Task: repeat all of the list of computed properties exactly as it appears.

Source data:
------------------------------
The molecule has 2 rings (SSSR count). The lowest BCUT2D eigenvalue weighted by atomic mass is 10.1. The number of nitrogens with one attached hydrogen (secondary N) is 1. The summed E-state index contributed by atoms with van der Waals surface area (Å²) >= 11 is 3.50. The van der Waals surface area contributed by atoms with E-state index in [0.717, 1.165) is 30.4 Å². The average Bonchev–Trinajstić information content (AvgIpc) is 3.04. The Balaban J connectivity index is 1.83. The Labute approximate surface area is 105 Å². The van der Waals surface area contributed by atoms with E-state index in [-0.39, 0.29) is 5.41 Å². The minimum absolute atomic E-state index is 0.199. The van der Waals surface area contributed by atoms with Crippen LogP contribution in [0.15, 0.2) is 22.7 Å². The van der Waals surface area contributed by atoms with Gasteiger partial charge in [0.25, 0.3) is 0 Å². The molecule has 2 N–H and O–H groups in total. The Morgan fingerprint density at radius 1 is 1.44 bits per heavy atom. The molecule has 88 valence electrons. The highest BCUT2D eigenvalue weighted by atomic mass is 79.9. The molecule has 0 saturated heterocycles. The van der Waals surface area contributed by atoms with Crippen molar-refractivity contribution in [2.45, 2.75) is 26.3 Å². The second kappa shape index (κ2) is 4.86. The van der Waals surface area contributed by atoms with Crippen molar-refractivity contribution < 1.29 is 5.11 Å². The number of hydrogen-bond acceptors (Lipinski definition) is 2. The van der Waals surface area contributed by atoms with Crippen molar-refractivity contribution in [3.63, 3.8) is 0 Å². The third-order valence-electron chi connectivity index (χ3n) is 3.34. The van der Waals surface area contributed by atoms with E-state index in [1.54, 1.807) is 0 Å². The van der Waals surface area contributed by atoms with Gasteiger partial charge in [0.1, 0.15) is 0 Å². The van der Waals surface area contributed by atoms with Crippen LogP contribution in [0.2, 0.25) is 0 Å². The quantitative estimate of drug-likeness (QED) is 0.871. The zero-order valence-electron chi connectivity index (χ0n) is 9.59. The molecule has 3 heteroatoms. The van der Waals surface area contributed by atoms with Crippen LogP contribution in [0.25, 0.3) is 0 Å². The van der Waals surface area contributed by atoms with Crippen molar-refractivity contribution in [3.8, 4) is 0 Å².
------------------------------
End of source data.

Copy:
The molecule has 2 rings (SSSR count). The lowest BCUT2D eigenvalue weighted by atomic mass is 10.1. The number of nitrogens with one attached hydrogen (secondary N) is 1. The summed E-state index contributed by atoms with van der Waals surface area (Å²) >= 11 is 3.50. The van der Waals surface area contributed by atoms with E-state index in [0.717, 1.165) is 30.4 Å². The average Bonchev–Trinajstić information content (AvgIpc) is 3.04. The Balaban J connectivity index is 1.83. The Labute approximate surface area is 105 Å². The van der Waals surface area contributed by atoms with E-state index in [-0.39, 0.29) is 5.41 Å². The minimum absolute atomic E-state index is 0.199. The van der Waals surface area contributed by atoms with Crippen LogP contribution in [0.15, 0.2) is 22.7 Å². The van der Waals surface area contributed by atoms with Gasteiger partial charge in [0.25, 0.3) is 0 Å². The molecule has 2 N–H and O–H groups in total. The Morgan fingerprint density at radius 1 is 1.44 bits per heavy atom. The molecule has 88 valence electrons. The highest BCUT2D eigenvalue weighted by atomic mass is 79.9. The molecule has 0 saturated heterocycles. The van der Waals surface area contributed by atoms with Crippen molar-refractivity contribution in [2.45, 2.75) is 26.3 Å². The second kappa shape index (κ2) is 4.86. The van der Waals surface area contributed by atoms with Crippen molar-refractivity contribution < 1.29 is 5.11 Å². The number of hydrogen-bond acceptors (Lipinski definition) is 2. The van der Waals surface area contributed by atoms with Crippen molar-refractivity contribution in [3.63, 3.8) is 0 Å². The third-order valence-electron chi connectivity index (χ3n) is 3.34. The van der Waals surface area contributed by atoms with E-state index in [1.54, 1.807) is 0 Å². The van der Waals surface area contributed by atoms with Gasteiger partial charge in [0.1, 0.15) is 0 Å². The van der Waals surface area contributed by atoms with Crippen LogP contribution in [0.2, 0.25) is 0 Å². The quantitative estimate of drug-likeness (QED) is 0.871. The zero-order valence-electron chi connectivity index (χ0n) is 9.59. The molecule has 3 heteroatoms. The van der Waals surface area contributed by atoms with Crippen LogP contribution in [0.25, 0.3) is 0 Å². The van der Waals surface area contributed by atoms with Crippen molar-refractivity contribution in [3.8, 4) is 0 Å².